"The Patience Of Job"

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Context: Shakespeare was sure that the most illiterate of his audiences would understand the reference when Falstaff declared: "I am as poor as Job, but not so patient" (Henry IV, Part II: Act I, sc. ii, l. 145). And the much earlier James, writing to the Jews outside Palestine awaiting the promised coming of the Lord, could urge them to patience by reminding them of the Old Testament story, written between 900 and 500 B.C. Jehovah, boasting of His faithful servant, "the perfect and upright" Job, got the ironical comment from Satan that anyone as wealthy as Job would serve God. So God decided to test him. In a tribal raid, Job lost his five hundred oxen and five hundred she asses; a fire from heaven burned up his seven thousand sheep; the Chaldeans stole his three thousand camels; and his seven sons and three daughters perished when a hurricane blew down their house. But still Job commented: "Jehovah giveth and Jehovah taketh away. Blessed be the name of Jehovah." At Satan's remark that Job had not himself suffered, God covered his body with boils. Still he patiently accepted his lot with the thought that since God gives good, He can also give evil. The rest of the Book of Job consists of three rounds of arguments between Job and his three "Comforters," discussing why the just may suffer and the wicked flourish. Even God, from a cloud, takes part in the argument, pointing out Job's lack of sufficient knowledge to question God's acts. Then God rewards the long-suffering patriarch by giving him ten more children and twice as many possessions as he had lost. The unknown author of this Biblical book never answers the ethical question raised. Many critics believe its present form is imperfect, with some of the original missing, and with additions by later hands, but the poetry of many of Job's speeches is excellent. James must have known that the new Christians were familiar with the story, for he wrote:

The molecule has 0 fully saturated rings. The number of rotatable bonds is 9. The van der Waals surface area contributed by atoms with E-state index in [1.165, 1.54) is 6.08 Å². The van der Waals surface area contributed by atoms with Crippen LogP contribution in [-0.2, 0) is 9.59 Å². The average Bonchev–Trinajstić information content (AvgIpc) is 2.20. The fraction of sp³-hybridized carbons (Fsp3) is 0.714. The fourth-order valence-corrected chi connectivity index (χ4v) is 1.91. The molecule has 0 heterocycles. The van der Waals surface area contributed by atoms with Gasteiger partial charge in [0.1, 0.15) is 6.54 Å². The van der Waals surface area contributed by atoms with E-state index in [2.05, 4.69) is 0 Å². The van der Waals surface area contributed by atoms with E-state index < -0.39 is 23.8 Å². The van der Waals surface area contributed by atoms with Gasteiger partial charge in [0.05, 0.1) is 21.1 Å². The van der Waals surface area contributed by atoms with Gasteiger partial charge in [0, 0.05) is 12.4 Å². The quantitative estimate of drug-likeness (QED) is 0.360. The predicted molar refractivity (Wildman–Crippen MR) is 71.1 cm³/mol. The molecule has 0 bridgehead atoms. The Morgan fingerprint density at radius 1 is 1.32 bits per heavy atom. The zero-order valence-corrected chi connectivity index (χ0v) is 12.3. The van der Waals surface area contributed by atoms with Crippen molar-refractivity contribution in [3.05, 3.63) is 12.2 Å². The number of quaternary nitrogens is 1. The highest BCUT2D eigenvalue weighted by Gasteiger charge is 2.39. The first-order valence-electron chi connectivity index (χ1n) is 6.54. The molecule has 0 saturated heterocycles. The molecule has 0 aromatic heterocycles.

Grudge not one against another, brethren, lest ye be condemned: behold, the judge standeth before the door.
Take, my brethern, the prophets, who have spoken in the name of the Lord, for an example of suffering affliction, and of patience.
Behold, we count them happy which endure. Ye have heard of the patience of Job, and have seen the end of the Lord; that the Lord is very pitiful, and of tender mercy.

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